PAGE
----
The footballers’ labour market pays less and less attention to national borders. The percentage of expatriate players in teams tends to increase each year (see Monthly Report 19). The proportion of footballers who migrate abroad during their career is higher than ever.
At the same time, the age of the first international migration is decreasing. The most promising players are sought after by foreign clubs from a very early age. An increasing number of footballers go abroad before the age of 18 without even having played in the first team of their employer club.
The 20th Monthly Report from the CIES Football Observatory analyses the evolution observed since 1995 within the five major European championships (English, Spanish, German, Italian and French), as well as since 2009 for 26 other top division leagues of UEFA member associations.
Over the last twenty years, the percentage of players from the five major European leagues having migrated over the course of their career has more than doubled. In 1995, 24.1% of footballers in these championships already had some experience abroad. In 2015, the percentage has increased to 55.2%. For 31 European top division leagues, the percentage of migrant players has also increased from 46.3% in 2009 to 52.8% in 2016.
The greater international mobility of players goes hand in hand with a constant decrease in the average age of the first departure abroad. Within the five major leagues, this average has gone down from 23.2 years of age in 1995 to 21.1 years of age in 2015. Similarly, in 31 European top division championships, the average age of the first international migration has dropped from 22.2 in 2009 to 21.7 in 2016.
The decrease in the average age of the first departure abroad mirrors the increase in the migration of players who are minors. In twenty years, the number of footballers having left their country before their 18th birthday playing in big-5 league teams has more than tripled: from 51 in 1995 to 184 in 2015. A new record high was measured in October 2016: 195 players (two per club on average).
The same evolution has been observed in the 31 top division leagues of UEFA member associations studied. The number of players having migrated as minors went up from 444 in 2009 to 597 in 2016. Today, 13.8% of big-5 league players having already migrated during their career went abroad under the age of 18. This percentage is 10.1% for the 31 European championships.
This chapter analyses the origin of the 597 footballers present in October 2016 in 31 top division European leagues who migrated before their 18th birthday. Destination countries are also studied. We can thus highlight the main exporting countries, those importing the most minors, as well as the principle migratory channels.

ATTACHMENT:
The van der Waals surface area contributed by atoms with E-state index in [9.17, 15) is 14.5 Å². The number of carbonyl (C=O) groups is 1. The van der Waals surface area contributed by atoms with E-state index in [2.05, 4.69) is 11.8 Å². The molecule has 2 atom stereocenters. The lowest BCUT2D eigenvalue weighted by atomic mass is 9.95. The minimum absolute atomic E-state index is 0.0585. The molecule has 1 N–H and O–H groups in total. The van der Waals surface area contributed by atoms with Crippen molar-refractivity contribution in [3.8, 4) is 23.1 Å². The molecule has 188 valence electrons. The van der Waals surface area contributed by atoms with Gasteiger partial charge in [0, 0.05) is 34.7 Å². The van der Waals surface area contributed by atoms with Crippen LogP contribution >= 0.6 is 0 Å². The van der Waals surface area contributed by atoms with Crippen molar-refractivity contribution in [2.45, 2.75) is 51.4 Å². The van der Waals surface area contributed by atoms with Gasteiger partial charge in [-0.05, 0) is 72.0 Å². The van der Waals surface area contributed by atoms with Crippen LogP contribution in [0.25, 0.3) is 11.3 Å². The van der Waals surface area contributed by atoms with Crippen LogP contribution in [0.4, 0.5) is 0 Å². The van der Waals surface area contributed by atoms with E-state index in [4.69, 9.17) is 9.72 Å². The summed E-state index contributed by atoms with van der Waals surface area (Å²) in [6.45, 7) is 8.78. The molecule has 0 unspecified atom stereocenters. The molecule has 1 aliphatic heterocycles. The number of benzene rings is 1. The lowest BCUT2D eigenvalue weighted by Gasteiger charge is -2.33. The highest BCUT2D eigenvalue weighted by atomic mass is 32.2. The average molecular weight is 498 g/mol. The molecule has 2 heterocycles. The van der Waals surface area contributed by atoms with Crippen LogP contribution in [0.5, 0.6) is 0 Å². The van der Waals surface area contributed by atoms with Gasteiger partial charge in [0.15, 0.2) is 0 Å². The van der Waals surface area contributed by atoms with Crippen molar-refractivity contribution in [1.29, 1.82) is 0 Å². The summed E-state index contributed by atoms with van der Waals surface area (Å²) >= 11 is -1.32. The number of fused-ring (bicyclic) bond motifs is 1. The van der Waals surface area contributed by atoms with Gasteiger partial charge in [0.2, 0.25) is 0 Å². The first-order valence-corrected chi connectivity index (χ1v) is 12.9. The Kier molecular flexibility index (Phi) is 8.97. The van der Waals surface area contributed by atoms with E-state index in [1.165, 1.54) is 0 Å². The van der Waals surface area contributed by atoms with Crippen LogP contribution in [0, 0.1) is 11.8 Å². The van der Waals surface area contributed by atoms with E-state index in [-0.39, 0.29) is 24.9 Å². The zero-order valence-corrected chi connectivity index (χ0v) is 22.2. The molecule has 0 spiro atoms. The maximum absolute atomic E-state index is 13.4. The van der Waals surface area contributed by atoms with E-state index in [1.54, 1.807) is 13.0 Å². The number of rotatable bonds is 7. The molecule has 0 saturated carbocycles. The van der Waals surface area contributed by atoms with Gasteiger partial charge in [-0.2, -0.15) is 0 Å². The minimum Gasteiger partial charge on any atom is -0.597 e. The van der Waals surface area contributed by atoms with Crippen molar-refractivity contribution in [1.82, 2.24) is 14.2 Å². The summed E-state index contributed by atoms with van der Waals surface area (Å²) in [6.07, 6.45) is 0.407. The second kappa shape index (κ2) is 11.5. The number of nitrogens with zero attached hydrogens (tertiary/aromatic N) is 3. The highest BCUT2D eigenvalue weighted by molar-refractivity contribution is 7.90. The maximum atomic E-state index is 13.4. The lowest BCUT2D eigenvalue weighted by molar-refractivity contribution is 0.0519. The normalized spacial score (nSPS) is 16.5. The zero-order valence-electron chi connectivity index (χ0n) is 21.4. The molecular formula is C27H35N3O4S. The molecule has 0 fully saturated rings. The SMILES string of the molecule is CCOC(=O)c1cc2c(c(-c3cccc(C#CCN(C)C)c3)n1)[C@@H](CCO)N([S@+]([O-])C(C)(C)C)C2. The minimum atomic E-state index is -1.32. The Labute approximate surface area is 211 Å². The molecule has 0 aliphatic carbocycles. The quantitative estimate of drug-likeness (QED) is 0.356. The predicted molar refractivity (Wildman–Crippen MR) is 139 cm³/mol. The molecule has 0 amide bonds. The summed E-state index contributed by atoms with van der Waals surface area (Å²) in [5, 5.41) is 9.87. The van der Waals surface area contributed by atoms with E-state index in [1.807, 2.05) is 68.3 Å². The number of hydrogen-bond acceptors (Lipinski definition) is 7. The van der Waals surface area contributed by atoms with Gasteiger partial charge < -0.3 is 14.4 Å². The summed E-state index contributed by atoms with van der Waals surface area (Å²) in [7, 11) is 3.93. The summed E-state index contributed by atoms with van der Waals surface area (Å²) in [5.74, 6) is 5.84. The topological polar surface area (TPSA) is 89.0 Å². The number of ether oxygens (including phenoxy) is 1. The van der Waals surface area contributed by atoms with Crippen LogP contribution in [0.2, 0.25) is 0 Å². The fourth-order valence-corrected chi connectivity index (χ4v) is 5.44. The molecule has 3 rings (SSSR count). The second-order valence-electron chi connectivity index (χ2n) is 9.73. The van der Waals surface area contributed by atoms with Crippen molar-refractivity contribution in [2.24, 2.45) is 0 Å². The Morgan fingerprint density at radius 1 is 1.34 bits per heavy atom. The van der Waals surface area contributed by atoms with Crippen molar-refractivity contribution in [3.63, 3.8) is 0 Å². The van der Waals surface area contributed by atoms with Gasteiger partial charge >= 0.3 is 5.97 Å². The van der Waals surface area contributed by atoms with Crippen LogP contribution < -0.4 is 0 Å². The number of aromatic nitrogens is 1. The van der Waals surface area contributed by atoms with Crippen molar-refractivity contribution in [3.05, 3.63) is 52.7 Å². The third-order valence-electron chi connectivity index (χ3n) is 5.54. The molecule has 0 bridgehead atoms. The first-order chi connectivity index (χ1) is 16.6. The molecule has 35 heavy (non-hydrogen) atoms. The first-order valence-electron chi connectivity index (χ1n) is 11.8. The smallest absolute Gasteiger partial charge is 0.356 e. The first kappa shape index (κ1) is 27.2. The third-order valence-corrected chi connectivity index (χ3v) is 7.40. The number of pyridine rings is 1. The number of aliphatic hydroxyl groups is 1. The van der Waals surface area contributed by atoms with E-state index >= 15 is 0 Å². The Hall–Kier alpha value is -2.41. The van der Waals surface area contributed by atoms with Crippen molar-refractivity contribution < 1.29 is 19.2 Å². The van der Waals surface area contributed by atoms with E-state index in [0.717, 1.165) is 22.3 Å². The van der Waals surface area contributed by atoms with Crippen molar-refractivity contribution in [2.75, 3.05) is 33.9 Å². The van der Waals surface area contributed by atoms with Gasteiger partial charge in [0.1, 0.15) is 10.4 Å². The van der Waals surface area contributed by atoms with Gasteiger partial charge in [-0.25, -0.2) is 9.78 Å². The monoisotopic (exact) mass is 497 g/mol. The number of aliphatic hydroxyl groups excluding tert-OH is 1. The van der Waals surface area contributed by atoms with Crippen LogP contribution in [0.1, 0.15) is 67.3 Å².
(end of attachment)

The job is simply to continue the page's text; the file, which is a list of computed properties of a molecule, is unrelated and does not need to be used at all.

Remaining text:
As regards origin, the vast majority of migrants who are minors come from UEFA member associations (73.5%). According to the FIFA regulations, under certain conditions, European clubs are indeed permitted to recruit communitarian players from abroad already at the age of sixteen. Moreover, transfers across borders are allowed when the distance between the player’s domicile and the club’s headquarters is less than 100 km.
Belgian players are the most susceptible to experience an international transfer before 18 years of age. Swedish, French, Hungarian and Austrian talents are also often sought after from a young age by foreign European teams. Brazil and Nigeria are the non-European countries with the most players having migrated as minors.
One country clearly emerges as the principle destination for players having migrated as minors: England. Out of the 597 footballers who migrated under the age of 18, 180 went to England (30.1%). The economic clout of English clubs weighs heavily in the hunt for the most promising talents. Italy is the second biggest importer of foreign minors.
On a European level, the main axis of international migration for players under the age of 18 links Belgium and the Netherlands. The geographic proximity, the shared language, as well as the gap between the economic development of football between these two countries are the principle underlying factors in the transfer of minors.
Out of the five principle channels, four have England as destination. The countries of origin of players under the age of 18 are in this case Sweden (16 players), the Netherlands (12), Spain (12) and Ireland (11). Flows of players under the age of 18 are also numerous between Austria and Germany, Montenegro and Serbia, as well as between Belgium and France.
The analyses carried out by the CIES Football Observatory since its inception in 2005 shows that the European footballers’ labour market has tended towards an increasing concentration of talents. The growing economic disparities between clubs allow the wealthiest clubs to help themselves to the most promising players.
This Monthly Report shows that more and more footballers are confronted with early migration. As we have illustrated in the “Slow Foot” book (only available in french), this situation is not without its hazards. Indeed, all things being equal, players having left their country under the age of 18 have, on average, less rewarding careers than footballers who left later with more experience under their belt.
This result indicates that the premature international migration of inexperienced players poses serious risks for both the footballers concerned and the teams recruiting them. Unfortunately, in spite of all sporting logic, in an overly speculative context where numerous actors make their living out of player transfers, the international flow of minors increases with each year.
Monthly Report n°20 - December 2016 - The international mobility of minors in football